Please see the website source for more videos as there are too many to post here.
Despite tough rhetoric from national and Texas leaders, the vast majority of the U.S.-Mexico border remains unsecured. Areas with frighteningly insufficient security are of particular concern in the state of Texas, largely due to differences in the nature between the transnational criminal organizations that control Mexico immediately south of Texas and the organizations that control the border in New Mexico, Arizona, and California. To be specific, foreign terrorists would likely enter the U.S. through Texas because the behavior of the transnational criminal groups we more commonly call the Gulf cartel and the Zetas cartel routinely indicate that they are more interested in short-term gains and profit-making than long-term profit sustainability, unlike the various other transnational criminal groups that align themselves under the banner of the Sinaloa Federation. A willingness to accept a large sum of money from a terrorist or group, regardless of the fact that it would lead to a temporary shutdown of the U.S.-Mexico border in the area where the illegal crossing occurred, would be necessary on the part of a specific cartel in order for them to allow such a crossing — and crossings rarely occur unless a cartel allows it.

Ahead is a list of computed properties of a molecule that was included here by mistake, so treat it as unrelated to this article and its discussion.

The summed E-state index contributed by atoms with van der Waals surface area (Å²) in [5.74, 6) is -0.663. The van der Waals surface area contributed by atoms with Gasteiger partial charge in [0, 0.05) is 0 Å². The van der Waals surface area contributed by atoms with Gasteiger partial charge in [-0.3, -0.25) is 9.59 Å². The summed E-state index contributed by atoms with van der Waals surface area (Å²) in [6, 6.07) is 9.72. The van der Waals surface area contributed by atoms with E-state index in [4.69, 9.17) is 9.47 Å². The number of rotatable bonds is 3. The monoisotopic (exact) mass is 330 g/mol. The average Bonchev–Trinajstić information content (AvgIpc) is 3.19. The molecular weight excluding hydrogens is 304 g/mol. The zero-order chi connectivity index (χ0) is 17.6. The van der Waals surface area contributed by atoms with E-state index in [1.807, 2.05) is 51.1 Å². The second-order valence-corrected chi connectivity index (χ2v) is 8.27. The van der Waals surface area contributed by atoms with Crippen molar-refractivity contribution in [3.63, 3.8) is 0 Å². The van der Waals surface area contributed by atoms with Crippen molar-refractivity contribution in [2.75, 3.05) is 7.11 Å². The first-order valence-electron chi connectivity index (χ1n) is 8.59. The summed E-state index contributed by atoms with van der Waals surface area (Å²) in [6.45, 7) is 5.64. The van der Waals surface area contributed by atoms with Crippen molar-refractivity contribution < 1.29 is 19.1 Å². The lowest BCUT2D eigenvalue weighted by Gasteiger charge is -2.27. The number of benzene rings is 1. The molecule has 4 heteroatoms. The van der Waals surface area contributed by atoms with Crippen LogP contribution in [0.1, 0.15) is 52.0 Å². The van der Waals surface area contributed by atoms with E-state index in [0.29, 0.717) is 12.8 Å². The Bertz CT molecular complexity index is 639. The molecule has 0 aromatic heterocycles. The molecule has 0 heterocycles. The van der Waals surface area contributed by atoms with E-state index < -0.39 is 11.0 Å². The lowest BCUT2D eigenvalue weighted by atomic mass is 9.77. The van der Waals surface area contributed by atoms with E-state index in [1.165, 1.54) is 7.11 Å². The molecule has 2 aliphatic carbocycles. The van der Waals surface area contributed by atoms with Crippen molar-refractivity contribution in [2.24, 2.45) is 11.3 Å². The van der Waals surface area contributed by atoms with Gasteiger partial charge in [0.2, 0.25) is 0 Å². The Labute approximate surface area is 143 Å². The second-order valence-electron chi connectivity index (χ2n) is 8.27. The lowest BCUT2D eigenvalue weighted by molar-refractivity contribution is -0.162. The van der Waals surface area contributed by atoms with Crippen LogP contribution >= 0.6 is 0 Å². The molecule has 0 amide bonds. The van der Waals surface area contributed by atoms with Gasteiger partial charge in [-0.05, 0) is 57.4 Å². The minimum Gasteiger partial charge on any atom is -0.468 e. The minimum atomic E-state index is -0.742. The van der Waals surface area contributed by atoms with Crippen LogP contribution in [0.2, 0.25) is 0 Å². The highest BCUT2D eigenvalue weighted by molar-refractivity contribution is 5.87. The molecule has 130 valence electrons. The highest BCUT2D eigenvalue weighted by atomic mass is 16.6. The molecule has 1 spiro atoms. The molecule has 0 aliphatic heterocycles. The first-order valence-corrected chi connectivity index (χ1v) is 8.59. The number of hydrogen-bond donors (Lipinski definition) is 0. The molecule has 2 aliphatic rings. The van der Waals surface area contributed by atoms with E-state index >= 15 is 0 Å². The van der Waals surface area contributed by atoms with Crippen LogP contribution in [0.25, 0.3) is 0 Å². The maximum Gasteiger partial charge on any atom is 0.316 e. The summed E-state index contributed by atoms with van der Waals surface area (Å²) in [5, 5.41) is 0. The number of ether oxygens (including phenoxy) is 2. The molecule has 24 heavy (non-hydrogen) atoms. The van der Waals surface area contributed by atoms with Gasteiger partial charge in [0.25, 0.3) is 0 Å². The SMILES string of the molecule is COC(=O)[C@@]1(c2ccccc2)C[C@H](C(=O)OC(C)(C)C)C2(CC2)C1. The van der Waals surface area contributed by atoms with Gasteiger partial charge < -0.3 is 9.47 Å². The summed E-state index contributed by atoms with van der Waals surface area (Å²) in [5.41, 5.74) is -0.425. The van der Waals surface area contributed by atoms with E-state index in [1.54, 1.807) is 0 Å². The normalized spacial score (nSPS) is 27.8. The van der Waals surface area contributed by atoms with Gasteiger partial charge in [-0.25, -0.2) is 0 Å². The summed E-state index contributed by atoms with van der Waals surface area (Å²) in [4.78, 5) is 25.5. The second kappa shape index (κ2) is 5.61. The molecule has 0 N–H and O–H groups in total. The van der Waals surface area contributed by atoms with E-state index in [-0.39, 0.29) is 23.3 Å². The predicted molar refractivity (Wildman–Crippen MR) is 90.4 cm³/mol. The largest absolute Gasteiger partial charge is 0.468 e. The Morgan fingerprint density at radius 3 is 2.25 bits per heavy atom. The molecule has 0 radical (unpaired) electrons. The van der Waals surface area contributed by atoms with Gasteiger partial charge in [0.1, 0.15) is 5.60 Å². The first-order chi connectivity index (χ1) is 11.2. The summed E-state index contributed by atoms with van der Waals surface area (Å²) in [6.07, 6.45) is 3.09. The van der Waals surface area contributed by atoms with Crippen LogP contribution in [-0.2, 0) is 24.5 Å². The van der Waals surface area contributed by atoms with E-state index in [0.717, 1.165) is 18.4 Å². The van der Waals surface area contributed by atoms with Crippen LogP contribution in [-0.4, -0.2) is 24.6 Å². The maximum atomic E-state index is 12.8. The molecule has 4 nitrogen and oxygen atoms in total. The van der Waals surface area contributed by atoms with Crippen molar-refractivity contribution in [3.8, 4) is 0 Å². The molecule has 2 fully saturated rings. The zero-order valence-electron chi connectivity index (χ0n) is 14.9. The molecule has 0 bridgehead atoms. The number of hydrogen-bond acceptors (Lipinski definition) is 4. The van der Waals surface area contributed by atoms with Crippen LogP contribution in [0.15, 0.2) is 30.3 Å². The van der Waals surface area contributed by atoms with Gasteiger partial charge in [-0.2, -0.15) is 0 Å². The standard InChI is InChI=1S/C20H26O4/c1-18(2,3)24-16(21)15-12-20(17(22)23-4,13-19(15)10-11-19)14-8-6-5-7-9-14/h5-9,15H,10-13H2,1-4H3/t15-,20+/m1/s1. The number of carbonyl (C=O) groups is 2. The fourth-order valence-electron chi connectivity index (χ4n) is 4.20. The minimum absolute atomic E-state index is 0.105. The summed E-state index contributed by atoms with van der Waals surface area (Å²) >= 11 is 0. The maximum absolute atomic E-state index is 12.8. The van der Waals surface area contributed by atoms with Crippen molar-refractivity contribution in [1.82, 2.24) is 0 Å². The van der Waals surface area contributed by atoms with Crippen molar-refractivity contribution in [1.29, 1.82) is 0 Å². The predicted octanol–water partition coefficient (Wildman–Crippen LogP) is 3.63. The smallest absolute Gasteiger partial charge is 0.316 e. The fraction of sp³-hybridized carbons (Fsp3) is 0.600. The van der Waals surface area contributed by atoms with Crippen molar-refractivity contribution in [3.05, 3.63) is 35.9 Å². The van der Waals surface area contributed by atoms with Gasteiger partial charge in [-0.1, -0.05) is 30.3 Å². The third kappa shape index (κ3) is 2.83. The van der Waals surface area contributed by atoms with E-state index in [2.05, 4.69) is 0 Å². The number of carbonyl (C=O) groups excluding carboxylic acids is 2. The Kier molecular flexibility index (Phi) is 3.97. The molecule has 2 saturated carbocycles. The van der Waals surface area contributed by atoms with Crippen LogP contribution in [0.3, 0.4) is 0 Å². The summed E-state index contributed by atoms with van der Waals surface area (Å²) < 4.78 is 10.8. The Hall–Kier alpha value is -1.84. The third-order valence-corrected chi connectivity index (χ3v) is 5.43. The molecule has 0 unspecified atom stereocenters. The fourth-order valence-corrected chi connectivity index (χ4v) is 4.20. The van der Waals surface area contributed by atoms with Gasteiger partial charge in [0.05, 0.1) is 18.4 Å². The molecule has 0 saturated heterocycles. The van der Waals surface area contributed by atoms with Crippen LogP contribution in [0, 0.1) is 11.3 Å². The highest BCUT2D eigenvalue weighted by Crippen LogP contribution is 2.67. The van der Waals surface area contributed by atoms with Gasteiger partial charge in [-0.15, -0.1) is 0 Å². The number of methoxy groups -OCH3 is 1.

Understanding the differences between cartels
The Gulf cartel generally controls the Texas border from the Gulf of Mexico to somewhere around the city of Zapata, Texas — roughly the entire Rio Grande Valley Sector. The Zetas control from that point through the Laredo Sector. They are also known to operate well into the El Paso Sector, stopping their activities somewhere prior to the Mexican border city of Juarez, immediately south of El Paso, Texas. This region begins the influence of the Carrillo Fuentes cartel, more commonly referred to as the Juarez cartel. This cartel is aligned with the Beltran-Leyva cartel. Though the Beltran-Leyva shares familial relationships with groups in the Sinaloa Federation, they are currently aligned with the Zetas. The Zetas are in a calm conflict with the overall Gulf cartel, yet they have alliances and working relationships with some groups within the Gulf cartel.
While the various criminal organizations identifying as the Sinaloa Federation have retained older, more experienced and mature leadership, the Gulf cartel and the Zetas cartel have had their leadership decimated by assassinations and arrests. This has resulted in a younger breed of leaders engaged in nearly incessant infighting. These younger leaders, unlike their counterparts in the more professional Sinaloa Federation, are less concerned with long-term profits. They want money today, as evidenced by the recent unaccompanied minor crisis. In this matter, the Gulf cartel and the Zetas cartel chose the short-term profits from smuggling throngs of Central Americans into the U.S., even though this would inevitably result in increased attention to the border they control and increased an law enforcement presence. They chose today’s money over their long-term ability to continue making narco-profits. So short-sighted were groups within the Gulf cartel that they have resorted to common crimes to meet payroll after their human smuggling resulted in a decreased ability to get their narcotics loads into Texas.
Why the differences matter in regards to the threat of terrorists crossing our border